Does YouTube follow its own principles?
30 July 2019
If you want to learn more about YouTube’s “philosophy,” insofar as it has one, one place to start is the company’s about page.
It says: “Our mission is to give everyone a voice and show them the world.”
Below that is a nice video and “four essential freedoms that define who we are”.
But are YouTube’s practices in line with its principles?
Freedom of expression
YouTube says: “We believe people should be able to speak freely, share opinions, foster open dialogue, and that creative freedom leads to new voices, formats and possibilities.”
Of course in practice, YouTube blocks plenty of content. YouTube uses a complex system of bots and human moderators to hide, demonetize, and “bury” videos about undesirable topics. This includes some political, religious, and socially controversial topics.
Freedom of information
YouTube says: “We believe everyone should have easy, open access to information and that video is a powerful force for education, building understanding, and documenting world events, big and small.”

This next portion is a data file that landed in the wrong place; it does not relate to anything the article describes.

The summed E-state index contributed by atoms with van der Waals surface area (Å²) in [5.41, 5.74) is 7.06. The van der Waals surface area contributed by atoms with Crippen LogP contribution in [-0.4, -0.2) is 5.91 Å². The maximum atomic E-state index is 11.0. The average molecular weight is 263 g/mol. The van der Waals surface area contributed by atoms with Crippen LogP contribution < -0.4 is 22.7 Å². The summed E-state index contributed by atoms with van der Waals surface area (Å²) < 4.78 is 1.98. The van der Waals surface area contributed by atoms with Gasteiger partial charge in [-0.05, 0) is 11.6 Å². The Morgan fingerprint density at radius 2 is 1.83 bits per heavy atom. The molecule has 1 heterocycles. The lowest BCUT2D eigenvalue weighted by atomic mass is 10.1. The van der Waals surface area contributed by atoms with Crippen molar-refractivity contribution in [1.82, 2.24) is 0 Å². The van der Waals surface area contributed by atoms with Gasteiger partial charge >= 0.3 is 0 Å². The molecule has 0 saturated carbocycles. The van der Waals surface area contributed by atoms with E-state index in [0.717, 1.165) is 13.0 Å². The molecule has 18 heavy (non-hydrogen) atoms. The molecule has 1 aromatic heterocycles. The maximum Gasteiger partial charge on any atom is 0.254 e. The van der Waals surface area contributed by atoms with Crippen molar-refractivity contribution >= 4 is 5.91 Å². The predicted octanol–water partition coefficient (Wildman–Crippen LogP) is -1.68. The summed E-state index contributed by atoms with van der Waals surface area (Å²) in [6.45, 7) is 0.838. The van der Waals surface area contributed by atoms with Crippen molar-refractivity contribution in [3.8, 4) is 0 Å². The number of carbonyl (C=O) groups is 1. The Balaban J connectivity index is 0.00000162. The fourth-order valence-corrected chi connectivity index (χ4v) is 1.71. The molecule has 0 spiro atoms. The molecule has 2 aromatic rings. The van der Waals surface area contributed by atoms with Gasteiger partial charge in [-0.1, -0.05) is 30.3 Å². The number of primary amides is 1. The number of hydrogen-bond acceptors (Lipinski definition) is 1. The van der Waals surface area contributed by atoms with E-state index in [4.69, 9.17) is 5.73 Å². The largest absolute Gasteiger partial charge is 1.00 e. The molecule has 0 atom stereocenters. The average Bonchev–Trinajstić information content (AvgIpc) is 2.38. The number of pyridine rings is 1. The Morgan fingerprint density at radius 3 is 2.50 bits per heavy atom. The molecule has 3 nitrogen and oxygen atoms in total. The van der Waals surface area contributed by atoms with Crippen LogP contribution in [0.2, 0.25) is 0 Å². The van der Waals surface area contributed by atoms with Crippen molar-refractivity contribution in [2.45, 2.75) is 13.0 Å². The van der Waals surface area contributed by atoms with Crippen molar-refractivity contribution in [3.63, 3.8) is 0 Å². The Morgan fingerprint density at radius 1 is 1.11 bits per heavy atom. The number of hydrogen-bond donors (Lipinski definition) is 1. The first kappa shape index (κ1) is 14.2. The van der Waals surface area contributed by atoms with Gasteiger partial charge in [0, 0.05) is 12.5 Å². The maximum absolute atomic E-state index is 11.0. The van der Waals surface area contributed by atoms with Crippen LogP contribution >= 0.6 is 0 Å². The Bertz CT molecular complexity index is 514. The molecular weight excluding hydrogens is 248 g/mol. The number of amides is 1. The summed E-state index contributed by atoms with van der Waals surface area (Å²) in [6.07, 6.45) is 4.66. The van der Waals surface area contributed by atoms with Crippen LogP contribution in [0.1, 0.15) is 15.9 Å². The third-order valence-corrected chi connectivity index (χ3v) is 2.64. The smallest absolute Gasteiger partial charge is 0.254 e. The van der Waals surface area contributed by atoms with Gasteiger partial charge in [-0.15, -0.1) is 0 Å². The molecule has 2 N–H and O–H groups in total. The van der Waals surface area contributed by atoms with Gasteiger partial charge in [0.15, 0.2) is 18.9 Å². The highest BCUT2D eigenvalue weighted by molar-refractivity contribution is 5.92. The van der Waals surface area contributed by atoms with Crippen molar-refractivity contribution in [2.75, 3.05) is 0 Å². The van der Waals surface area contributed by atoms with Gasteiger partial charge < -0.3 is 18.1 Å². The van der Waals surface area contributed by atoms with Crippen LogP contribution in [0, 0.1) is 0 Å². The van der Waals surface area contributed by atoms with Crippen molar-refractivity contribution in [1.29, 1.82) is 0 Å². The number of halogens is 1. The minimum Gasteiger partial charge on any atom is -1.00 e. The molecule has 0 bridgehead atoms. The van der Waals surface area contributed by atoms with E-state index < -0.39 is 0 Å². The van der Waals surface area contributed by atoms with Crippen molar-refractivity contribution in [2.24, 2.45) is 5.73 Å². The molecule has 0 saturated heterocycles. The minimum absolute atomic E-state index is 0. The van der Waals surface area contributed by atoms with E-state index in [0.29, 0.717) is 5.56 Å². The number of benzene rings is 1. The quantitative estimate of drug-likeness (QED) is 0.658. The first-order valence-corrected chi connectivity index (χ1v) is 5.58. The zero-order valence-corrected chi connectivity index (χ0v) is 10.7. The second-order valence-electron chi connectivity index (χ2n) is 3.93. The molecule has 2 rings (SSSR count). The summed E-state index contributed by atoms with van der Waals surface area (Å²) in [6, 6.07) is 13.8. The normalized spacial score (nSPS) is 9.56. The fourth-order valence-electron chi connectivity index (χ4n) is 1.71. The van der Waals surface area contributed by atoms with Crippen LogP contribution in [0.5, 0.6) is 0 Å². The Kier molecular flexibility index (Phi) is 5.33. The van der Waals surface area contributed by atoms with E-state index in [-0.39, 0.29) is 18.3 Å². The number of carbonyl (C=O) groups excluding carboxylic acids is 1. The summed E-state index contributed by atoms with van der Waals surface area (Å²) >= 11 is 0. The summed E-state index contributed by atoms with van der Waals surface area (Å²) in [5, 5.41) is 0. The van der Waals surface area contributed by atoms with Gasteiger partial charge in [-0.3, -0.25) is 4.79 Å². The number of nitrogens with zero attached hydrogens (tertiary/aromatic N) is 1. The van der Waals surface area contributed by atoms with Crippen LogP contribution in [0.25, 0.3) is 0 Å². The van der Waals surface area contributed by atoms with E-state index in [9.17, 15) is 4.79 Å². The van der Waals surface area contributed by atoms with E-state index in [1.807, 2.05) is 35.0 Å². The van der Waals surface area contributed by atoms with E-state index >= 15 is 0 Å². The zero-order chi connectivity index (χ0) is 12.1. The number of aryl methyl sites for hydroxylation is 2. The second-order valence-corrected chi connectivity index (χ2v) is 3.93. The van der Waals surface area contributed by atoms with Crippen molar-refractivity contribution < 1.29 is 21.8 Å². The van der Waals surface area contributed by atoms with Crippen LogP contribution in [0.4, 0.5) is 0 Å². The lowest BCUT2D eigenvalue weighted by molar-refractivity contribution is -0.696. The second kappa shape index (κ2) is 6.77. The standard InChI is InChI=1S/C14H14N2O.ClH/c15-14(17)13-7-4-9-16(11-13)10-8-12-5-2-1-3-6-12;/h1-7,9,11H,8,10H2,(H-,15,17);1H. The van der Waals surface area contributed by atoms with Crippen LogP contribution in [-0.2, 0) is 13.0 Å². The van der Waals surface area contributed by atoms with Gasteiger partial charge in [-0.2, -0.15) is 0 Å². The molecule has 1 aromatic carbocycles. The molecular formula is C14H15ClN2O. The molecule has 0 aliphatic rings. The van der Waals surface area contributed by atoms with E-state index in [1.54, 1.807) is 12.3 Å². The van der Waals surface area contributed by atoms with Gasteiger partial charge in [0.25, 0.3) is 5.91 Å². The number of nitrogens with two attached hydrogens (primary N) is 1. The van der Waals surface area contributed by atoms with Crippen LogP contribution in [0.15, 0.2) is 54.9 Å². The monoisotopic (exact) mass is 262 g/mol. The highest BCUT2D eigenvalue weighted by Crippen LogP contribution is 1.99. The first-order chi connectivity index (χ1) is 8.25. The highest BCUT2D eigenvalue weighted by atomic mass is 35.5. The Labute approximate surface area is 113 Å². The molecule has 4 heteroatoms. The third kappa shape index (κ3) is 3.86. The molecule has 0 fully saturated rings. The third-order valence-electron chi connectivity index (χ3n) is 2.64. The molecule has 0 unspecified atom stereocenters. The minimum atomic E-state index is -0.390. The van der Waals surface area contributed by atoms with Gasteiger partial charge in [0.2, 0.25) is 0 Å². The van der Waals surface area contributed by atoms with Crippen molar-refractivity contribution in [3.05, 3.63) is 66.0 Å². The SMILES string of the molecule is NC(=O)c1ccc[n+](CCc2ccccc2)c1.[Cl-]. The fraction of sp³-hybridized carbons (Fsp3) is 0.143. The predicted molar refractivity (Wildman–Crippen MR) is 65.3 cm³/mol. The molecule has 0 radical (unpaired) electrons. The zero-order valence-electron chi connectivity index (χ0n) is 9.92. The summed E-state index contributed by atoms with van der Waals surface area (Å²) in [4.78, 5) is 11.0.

In practice, YouTube generates and saves huge amounts of data about users, creators, and videos. Users’ behavior is minutely tracked and analyzed and used to create lists of suggested videos tailored to each individual. The process by which these lists are created is secret. Creators and videos are evaluated and categorized according to secret rules. Advertisers can choose to prevent their ads from being displayed on videos in certain categories, but creators aren’t told when this happens to their videos. Even when they ask, YouTube doesn’t tell creators which categories their videos have been assigned to.
Freedom of opportunity
YouTube says: “We believe everyone should have a chance to be discovered, build a business and succeed on their own terms, and that people—not gatekeepers—decide what’s popular.”
In practice, not everyone has the same chance. And YouTube’s algorithms and special rules for celebrities and mainstream news outlets means YouTube has become the gatekeeper.
Freedom to belong
YouTube says: “We believe everyone should be able to find communities of support, break down barriers, transcend borders and come together around shared interests and passions.”
In practice, YouTube keeps communities apart to keep them under control. The Creators Forums, which existed in many languages, were closed in February 2018. The private messaging system inside YouTube was closed in June 2018 and all the messages in it were deleted. As a result, it’s become much harder for YouTubers to communicate with each other.